January 31, 2012
Tuna Noodle Casserole Redux
Growing up, my mom used to make the best tuna noodle casserole and when I was single I recreated it with mild success. Unfortunately, after meeting my lovely, sweet husband, the cuisine that comes out of our kitchen is affectionately referred to as "post-seafood." MM basically hates any and all seafood. But in our year of trying new foods, I convinced him to give tuna noodle casserole another chance. Being the trooper that he is, he choked down forkful after forkful, and in between bites he repeated, "it's chicken, it's chicken." It was mildly entertaining, to say the least.
For all of us without a natural aversion to seafood, this is a great reworking of a traditional tuna noodle casserole. I found the recipe to be a little fussy and it certainly isn't quick, but the results were delicious. In fact, I thought it was even better reheated for lunch the following day. Dear readers, you will not be surprised to hear that MM declined to take leftovers for lunch.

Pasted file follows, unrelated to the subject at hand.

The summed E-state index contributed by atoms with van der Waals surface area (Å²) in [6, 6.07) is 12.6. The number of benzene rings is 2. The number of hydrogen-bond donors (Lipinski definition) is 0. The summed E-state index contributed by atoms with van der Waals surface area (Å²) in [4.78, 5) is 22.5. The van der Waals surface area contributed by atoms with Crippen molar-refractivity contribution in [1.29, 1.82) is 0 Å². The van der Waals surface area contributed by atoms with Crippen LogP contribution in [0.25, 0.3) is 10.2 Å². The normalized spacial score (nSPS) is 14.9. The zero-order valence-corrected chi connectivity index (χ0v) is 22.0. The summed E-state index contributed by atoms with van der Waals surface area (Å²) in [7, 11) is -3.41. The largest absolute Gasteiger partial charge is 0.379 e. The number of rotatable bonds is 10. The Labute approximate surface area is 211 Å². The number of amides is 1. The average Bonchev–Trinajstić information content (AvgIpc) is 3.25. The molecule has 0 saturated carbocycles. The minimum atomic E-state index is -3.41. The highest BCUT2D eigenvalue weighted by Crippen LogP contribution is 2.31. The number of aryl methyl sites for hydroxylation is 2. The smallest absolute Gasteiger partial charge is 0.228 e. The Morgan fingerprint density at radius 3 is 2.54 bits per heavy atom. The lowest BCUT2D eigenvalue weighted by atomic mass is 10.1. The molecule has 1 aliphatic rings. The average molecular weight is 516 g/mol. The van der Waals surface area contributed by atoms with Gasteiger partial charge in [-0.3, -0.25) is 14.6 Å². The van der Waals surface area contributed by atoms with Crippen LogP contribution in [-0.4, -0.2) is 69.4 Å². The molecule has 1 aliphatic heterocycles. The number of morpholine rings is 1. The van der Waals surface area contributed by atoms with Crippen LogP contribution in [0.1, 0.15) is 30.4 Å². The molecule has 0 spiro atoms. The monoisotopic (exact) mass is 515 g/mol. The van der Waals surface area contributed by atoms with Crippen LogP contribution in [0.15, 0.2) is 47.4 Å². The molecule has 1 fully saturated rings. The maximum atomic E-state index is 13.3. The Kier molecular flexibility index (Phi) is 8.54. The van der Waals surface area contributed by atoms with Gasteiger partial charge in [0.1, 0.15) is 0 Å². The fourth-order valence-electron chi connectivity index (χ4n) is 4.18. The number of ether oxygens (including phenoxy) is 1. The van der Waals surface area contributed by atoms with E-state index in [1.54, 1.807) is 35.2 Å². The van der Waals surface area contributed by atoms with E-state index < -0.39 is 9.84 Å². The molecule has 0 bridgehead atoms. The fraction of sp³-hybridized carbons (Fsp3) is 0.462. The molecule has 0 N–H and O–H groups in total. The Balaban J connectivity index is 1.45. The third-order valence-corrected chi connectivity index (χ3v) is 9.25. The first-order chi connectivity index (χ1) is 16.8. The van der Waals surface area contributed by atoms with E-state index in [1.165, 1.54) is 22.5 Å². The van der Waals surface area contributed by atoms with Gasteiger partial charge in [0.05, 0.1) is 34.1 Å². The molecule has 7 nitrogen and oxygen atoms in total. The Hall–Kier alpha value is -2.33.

This recipe is from the Washington Post and was created by one of their guest columnists, David Hagedorn. I followed it as written except I don't have a 2 quart square casserole dish, so I used a 2 1/2 quart rectangular baking dish. It worked just fine, and to be perfectly honest, I think it would have overflowed in a 2 quart dish. The bunch of dill I bought was massive, and I wasn't about to only chop 1/4 cup, so I used about 1 cup of chopped dill. I loved the flavor it added to the casserole. I only used 8 lasagne noodles, instead of the requested 10, because that's all that was remaining in a box in the pantry and I wasn't about to buy a new box for 2 noodles. And finally, I think the paprika sprinkled on top of the panko is completely useless. I did turn on my broiler for the last 4 minutes to brown the panko and the paprika just burned (see black blotch in the middle of the right side of the photo).